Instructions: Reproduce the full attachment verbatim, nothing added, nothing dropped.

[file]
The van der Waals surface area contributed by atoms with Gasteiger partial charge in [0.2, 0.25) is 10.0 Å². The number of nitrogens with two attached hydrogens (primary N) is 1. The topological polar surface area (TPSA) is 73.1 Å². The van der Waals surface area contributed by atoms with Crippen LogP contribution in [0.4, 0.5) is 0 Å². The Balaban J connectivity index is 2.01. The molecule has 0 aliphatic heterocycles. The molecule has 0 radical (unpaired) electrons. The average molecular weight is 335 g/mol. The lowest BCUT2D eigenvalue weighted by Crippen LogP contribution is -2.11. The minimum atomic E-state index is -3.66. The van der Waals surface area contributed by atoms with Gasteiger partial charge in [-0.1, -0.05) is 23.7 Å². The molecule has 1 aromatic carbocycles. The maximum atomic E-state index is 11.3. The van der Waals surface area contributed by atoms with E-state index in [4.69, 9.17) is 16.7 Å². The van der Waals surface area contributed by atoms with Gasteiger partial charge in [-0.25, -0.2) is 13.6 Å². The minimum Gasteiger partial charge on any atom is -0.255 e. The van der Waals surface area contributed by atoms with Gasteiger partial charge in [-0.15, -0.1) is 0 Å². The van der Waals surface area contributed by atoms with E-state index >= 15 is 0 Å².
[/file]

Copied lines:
The van der Waals surface area contributed by atoms with Gasteiger partial charge in [0.2, 0.25) is 10.0 Å². The number of nitrogens with two attached hydrogens (primary N) is 1. The topological polar surface area (TPSA) is 73.1 Å². The van der Waals surface area contributed by atoms with Crippen LogP contribution in [0.4, 0.5) is 0 Å². The Balaban J connectivity index is 2.01. The molecule has 0 aliphatic heterocycles. The molecule has 0 radical (unpaired) electrons. The average molecular weight is 335 g/mol. The lowest BCUT2D eigenvalue weighted by Crippen LogP contribution is -2.11. The minimum atomic E-state index is -3.66. The van der Waals surface area contributed by atoms with Gasteiger partial charge in [-0.1, -0.05) is 23.7 Å². The molecule has 1 aromatic carbocycles. The maximum atomic E-state index is 11.3. The van der Waals surface area contributed by atoms with E-state index in [4.69, 9.17) is 16.7 Å². The van der Waals surface area contributed by atoms with Gasteiger partial charge in [-0.25, -0.2) is 13.6 Å². The minimum Gasteiger partial charge on any atom is -0.255 e. The van der Waals surface area contributed by atoms with Gasteiger partial charge in [-0.15, -0.1) is 0 Å². The van der Waals surface area contributed by atoms with E-state index >= 15 is 0 Å².